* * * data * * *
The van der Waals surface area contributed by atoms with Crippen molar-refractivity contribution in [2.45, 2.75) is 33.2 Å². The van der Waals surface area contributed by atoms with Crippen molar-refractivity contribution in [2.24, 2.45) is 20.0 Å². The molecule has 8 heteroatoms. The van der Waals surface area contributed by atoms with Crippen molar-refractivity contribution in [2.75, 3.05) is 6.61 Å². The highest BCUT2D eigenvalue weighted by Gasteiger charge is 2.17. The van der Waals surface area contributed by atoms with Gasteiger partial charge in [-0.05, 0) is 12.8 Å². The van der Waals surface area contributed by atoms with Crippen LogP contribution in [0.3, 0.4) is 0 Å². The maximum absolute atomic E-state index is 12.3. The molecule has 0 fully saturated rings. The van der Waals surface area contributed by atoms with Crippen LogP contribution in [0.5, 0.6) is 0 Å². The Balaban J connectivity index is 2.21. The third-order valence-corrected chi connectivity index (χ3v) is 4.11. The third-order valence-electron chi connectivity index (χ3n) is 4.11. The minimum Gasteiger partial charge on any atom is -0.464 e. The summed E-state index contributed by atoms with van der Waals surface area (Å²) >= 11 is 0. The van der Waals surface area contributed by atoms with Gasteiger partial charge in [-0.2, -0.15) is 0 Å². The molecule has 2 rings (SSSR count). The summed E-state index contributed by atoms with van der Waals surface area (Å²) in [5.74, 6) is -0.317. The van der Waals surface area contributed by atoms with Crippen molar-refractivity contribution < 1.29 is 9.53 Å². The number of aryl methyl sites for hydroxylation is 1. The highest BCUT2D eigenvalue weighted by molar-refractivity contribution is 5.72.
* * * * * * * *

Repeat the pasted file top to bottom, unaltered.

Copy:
The van der Waals surface area contributed by atoms with Crippen molar-refractivity contribution in [2.45, 2.75) is 33.2 Å². The van der Waals surface area contributed by atoms with Crippen molar-refractivity contribution in [2.24, 2.45) is 20.0 Å². The molecule has 8 heteroatoms. The van der Waals surface area contributed by atoms with Crippen molar-refractivity contribution in [2.75, 3.05) is 6.61 Å². The highest BCUT2D eigenvalue weighted by Gasteiger charge is 2.17. The van der Waals surface area contributed by atoms with Gasteiger partial charge in [-0.05, 0) is 12.8 Å². The van der Waals surface area contributed by atoms with Crippen LogP contribution in [0.3, 0.4) is 0 Å². The maximum absolute atomic E-state index is 12.3. The molecule has 0 fully saturated rings. The van der Waals surface area contributed by atoms with Crippen LogP contribution in [0.5, 0.6) is 0 Å². The Balaban J connectivity index is 2.21. The third-order valence-corrected chi connectivity index (χ3v) is 4.11. The third-order valence-electron chi connectivity index (χ3n) is 4.11. The minimum Gasteiger partial charge on any atom is -0.464 e. The summed E-state index contributed by atoms with van der Waals surface area (Å²) >= 11 is 0. The van der Waals surface area contributed by atoms with Gasteiger partial charge in [-0.2, -0.15) is 0 Å². The molecule has 2 rings (SSSR count). The summed E-state index contributed by atoms with van der Waals surface area (Å²) in [5.74, 6) is -0.317. The van der Waals surface area contributed by atoms with Crippen molar-refractivity contribution < 1.29 is 9.53 Å². The number of aryl methyl sites for hydroxylation is 1. The highest BCUT2D eigenvalue weighted by molar-refractivity contribution is 5.72.